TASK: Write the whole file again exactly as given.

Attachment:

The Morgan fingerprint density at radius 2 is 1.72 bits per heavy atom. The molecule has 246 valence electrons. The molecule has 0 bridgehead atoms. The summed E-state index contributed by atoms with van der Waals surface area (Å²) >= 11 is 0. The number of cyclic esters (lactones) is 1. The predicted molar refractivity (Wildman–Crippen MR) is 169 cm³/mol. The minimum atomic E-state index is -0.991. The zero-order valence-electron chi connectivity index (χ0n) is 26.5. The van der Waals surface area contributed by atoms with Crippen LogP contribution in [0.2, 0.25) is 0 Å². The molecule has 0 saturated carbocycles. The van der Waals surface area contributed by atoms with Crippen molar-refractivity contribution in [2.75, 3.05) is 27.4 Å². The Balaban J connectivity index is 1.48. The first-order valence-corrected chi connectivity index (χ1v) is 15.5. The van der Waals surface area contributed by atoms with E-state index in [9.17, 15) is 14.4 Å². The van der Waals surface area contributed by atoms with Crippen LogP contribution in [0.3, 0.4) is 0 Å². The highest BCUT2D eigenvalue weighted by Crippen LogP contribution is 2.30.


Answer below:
The Morgan fingerprint density at radius 2 is 1.72 bits per heavy atom. The molecule has 246 valence electrons. The molecule has 0 bridgehead atoms. The summed E-state index contributed by atoms with van der Waals surface area (Å²) >= 11 is 0. The number of cyclic esters (lactones) is 1. The predicted molar refractivity (Wildman–Crippen MR) is 169 cm³/mol. The minimum atomic E-state index is -0.991. The zero-order valence-electron chi connectivity index (χ0n) is 26.5. The van der Waals surface area contributed by atoms with Crippen LogP contribution in [0.2, 0.25) is 0 Å². The molecule has 0 saturated carbocycles. The van der Waals surface area contributed by atoms with Crippen molar-refractivity contribution in [2.75, 3.05) is 27.4 Å². The Balaban J connectivity index is 1.48. The first-order valence-corrected chi connectivity index (χ1v) is 15.5. The van der Waals surface area contributed by atoms with E-state index in [9.17, 15) is 14.4 Å². The van der Waals surface area contributed by atoms with Crippen LogP contribution in [0.3, 0.4) is 0 Å². The highest BCUT2D eigenvalue weighted by Crippen LogP contribution is 2.30.